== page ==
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Synthetic lethality by targeting EZH2 methyltransferase activity in ARID1A-mutated cancers

Nature Medicine volume 21, pages 231238 (2015) | Download Citation

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Abstract

The gene encoding ARID1A, a chromatin remodeler, shows one of the highest mutation rates across many cancer types. Notably, ARID1A is mutated in over 50% of ovarian clear cell carcinomas, which currently have no effective therapy. To date, clinically applicable targeted cancer therapy based on ARID1A mutational status has not been described. Here we show that inhibition of the EZH2 methyltransferase acts in a synthetic lethal manner in ARID1A-mutated ovarian cancer cells and that ARID1A mutational status correlated with response to the EZH2 inhibitor. We identified PIK3IP1 as a direct target of ARID1A and EZH2 that is upregulated by EZH2 inhibition and contributed to the observed synthetic lethality by inhibiting PI3K–AKT signaling. Importantly, EZH2 inhibition caused regression of ARID1A-mutated ovarian tumors in vivo. To our knowledge, this is the first data set to demonstrate a synthetic lethality between ARID1A mutation and EZH2 inhibition. Our data indicate that pharmacological inhibition of EZH2 represents a novel treatment strategy for cancers involving ARID1A mutations.

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Acknowledgements

We thank D. Altieri, M. Murphy and R. Shiekhattar for critical comments and X. Hua and Y. Park for technical assistance. This work was supported by grants from the US National Institutes of Health/National Cancer Institute (R01CA160331 and R01CA163377 to R.Z.), a US Department of Defense Ovarian Cancer Academy award (OC093420 to R.Z.) and an Ovarian Cancer Research Fund Program project (to R.Z.). R.Z. is an Ovarian Cancer Research Fund Liz Tilberis Scholar. B.G.B. is supported by an American Cancer Society postdoctoral fellowship (PF-13-058-01-TBE). K.M.A. is supported by a training grant from the US National Institutes of Health/National Cancer Institute (T32CA9171-35). Support of Core Facilities was provided by Cancer Center Support grant CA010815 to the Wistar Institute.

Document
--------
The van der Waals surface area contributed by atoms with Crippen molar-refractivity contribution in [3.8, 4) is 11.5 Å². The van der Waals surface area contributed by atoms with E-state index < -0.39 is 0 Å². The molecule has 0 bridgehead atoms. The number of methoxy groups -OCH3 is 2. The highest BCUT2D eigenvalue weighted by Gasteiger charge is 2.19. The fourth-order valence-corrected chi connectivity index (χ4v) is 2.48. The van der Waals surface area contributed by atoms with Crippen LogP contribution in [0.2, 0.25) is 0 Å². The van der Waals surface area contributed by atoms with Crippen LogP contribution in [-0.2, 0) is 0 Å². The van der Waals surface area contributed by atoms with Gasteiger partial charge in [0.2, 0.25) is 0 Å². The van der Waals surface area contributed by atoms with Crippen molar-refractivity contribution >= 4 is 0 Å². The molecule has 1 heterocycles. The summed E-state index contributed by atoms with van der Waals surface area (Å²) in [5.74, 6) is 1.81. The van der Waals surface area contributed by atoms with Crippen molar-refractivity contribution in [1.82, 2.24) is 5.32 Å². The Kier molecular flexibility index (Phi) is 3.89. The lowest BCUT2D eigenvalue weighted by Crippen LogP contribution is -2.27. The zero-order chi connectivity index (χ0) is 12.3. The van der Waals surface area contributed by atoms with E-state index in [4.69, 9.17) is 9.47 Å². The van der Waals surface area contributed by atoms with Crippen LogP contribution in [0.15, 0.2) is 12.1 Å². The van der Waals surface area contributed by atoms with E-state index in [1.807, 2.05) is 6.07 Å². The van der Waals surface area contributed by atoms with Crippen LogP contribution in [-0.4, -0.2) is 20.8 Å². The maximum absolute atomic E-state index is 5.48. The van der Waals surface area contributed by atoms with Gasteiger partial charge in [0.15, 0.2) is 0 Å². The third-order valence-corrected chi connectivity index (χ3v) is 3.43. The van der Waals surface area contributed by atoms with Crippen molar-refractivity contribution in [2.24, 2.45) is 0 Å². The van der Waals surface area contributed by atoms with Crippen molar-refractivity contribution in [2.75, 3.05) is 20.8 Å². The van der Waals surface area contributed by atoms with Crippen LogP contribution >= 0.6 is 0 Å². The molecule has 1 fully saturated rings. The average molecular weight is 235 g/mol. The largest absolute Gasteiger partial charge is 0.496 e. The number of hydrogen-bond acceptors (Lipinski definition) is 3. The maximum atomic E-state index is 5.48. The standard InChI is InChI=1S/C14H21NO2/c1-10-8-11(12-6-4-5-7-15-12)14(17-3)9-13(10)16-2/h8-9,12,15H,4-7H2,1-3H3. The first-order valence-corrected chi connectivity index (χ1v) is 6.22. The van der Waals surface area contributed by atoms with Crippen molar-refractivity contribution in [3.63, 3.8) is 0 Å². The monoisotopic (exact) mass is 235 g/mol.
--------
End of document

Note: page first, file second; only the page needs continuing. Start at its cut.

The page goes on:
Author information

Affiliations

  1. Gene Expression and Regulation Program, The Wistar Institute, Philadelphia, Pennsylvania, USA.

    • Benjamin G Bitler
    • , Katherine M Aird
    • , Azat Garipov
    • , Hua Li
    • , Michael Amatangelo
    •  & Rugang Zhang
  2. Center for Systems and Computational Biology, The Wistar Institute, Philadelphia, Pennsylvania, USA.

    • Andrew V Kossenkov
    •  & David W Speicher
  3. Center for Chemical Biology and Translational Medicine, The Wistar Institute, Philadelphia, Pennsylvania, USA.

    • David C Schultz
  4. Molecular and Cellular Oncogenesis Program, The Wistar Institute, Philadelphia, Pennsylvania, USA.

    • Qin Liu
    •  & David W Speicher
  5. Department of Pathology, Oncology, and Gynecology and Obstetrics, Johns Hopkins Medical Institutions, Baltimore, Maryland, USA.

    • Ie-Ming Shih
  6. Tumor Microenvironment and Metastasis Program, The Wistar Institute, Philadelphia, Pennsylvania, USA.

    • Jose R Conejo-Garcia

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Contributions

B.G.B. designed and performed all the experiments, analyzed data and wrote the manuscript. K.M.A. contributed to Figure 5g–i and manuscript writing. A.G. contributed to Figure 2b,c. H.L. contributed to Supplementary Figure 4g. M.A. contributed to Supplementary Figure 2c,f. A.V.K. performed the analysis presented in Figure 4a,c. D.C.S. contributed to the epigenetic-set construction. Q.L. contributed to statistical design and analysis. I.-M.S. contributed key reagents. J.R.C.-G. and D.W.S. participated in the experimental design. R.Z. conceived the study and wrote the manuscript.

Competing interests

The authors declare no competing financial interests.

Corresponding author

Correspondence to Rugang Zhang.

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DOI

https://doi.org/10.1038/nm.3799

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